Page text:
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GILBOA (Heb. גִּלְבֹּעַ), mountain ridge branching off to the N.E. from the Samarian Hills and lying on a S.E.–N.W. axis. The ridge is an upfaulted block that drops precipitously to the Beth-Shean Valley in the east and the Harod Valley in the northeast and more gradually to the southern Jezreel Valley in the west. Along the fault lines at the mountain's foot in the east and the northeast are some of the most plentiful natural springs in Israel. The entire length of the ridge is 10½ mi. (about 17 km.). The summit is 479 m. high, lying 1¼ mi. (about 2 km.) south of Kafr Faqūʿa. It is from this village that the Arabic name for the mountain, Jebel Faqūʿa, was derived.

Mt. Gilboa was the scene of the battle in which Saul and his sons were killed (i Sam. 31:1–6). David cursed the mountain in his lament over Saul and his sons (ii Sam. 1:21): "Ye mountains of Gilboa, let there be no dew nor rain upon you, neither fields of choice fruits." The ancient name is preserved in the present-day Arab village of Jalbūn, situated southeast of Kafr Faqūʿa. Jalbūn is mentioned by Eusebius as Gelbous (Onom., 72:10). In September 1921 kibbutz *En-Harod was established at the foot of the mountain, next to the En-Harod spring (the kibbutz was transferred in 1929 to the northern side of the Harod Valley; on the side of the mountain itself is moshav Gidonah – established in 1949 – which initially bore the name Gilboa). In the time of the British Mandate, especially between 1936 and 1939, Gilboa served as a base for Arab raids on the Jewish settlements in the Harod and Beth-Shean Valleys. Similarly, the Arab Legion and irregulars fortified positions on Mt. Gilboa during the *War of Independence in the spring of 1948, with the aim of cutting off the Harod and Beth-Shean Valley settlements from the west. This danger was overcome with the occupation of the villages of Zarʿīn (see *Yizre'el) and Mazār by a *Palmaḥ detachment. The 1949 armistice border, following the military front, gave Israel a foothold on the northern and eastern rims of the mountain and left to Jordan most of its inhabited parts in the west and south. After the *Six-Day War, this border marked the northeastern corner of the occupied region of Samaria.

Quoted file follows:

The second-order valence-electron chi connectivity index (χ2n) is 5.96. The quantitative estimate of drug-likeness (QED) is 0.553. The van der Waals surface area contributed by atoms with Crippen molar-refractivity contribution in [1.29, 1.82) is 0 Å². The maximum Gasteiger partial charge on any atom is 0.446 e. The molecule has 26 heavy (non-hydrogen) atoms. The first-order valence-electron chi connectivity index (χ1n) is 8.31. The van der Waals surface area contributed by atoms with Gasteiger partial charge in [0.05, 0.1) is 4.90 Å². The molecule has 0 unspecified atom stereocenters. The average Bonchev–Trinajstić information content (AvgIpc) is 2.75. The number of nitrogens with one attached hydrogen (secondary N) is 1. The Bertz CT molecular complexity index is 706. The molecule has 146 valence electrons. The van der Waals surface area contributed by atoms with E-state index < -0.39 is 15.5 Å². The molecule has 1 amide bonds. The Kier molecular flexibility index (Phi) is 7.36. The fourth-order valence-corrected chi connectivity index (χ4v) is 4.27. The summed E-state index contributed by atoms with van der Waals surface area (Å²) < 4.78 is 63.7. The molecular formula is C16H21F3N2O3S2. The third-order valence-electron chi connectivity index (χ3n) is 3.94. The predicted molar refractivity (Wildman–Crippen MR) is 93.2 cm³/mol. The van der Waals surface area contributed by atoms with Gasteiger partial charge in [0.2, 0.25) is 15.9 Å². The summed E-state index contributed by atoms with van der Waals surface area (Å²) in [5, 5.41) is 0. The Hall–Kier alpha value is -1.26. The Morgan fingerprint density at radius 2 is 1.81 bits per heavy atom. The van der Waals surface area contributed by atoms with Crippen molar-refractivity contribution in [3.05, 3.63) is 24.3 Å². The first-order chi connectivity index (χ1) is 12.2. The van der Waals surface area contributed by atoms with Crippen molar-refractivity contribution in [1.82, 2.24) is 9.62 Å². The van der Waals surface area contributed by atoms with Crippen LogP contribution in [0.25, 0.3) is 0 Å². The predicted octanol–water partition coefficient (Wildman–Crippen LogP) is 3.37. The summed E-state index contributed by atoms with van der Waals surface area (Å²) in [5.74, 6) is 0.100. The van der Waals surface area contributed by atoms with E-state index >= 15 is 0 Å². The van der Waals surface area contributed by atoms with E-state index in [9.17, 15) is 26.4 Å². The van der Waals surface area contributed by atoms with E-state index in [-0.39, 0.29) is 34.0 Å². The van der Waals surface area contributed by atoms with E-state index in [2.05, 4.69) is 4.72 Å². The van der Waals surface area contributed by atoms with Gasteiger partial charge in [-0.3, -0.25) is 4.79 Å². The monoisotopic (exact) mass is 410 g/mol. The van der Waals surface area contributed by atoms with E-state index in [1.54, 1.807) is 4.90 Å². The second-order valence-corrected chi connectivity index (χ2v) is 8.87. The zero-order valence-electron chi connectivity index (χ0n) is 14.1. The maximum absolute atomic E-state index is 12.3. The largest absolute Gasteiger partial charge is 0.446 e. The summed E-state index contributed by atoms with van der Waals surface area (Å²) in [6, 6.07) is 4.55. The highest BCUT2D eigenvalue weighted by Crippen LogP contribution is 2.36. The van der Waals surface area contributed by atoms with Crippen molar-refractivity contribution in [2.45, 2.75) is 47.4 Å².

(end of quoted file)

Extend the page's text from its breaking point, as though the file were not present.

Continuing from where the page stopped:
Apart from the new villages founded in the 1950s and 1960s at the foot of Mt. Gilboa in the west, north, and east, five settlements came into being on the mountain proper – Nurit, established in 1950 as a moshav and later transformed into a *Gadna training camp and nature study center; Ma'aleh Gilboa, founded in 1962 as a Naḥal outpost, which became a civilian kibbutz affiliated with *Ha-Kibbutz ha-Dati in 1967; Kibbutz Meirav, also affiliated with Ha-Kibbutz ha-Dati; Malkisuaḥ, a drug rehabilitation village founded in 1990; and Gan Ner, a community founded in 1985. The Jewish National Fund planted a forest on Mt. Gilboa with over 3,000,000 trees – one of the country's largest – and built many access roads and paths opening the mountain for tourism. A large area has been declared a nature reserve where plant species exclusive to Mt. Gilboa are afforded protection.


Weitz, in: Bikat Beit-She'an (1962), 124–8; Levinsohn, ibid., 96–101; em, 2 (1965), 486.

[Abraham J. Brawer /

Shaked Gilboa (2nd ed.)]

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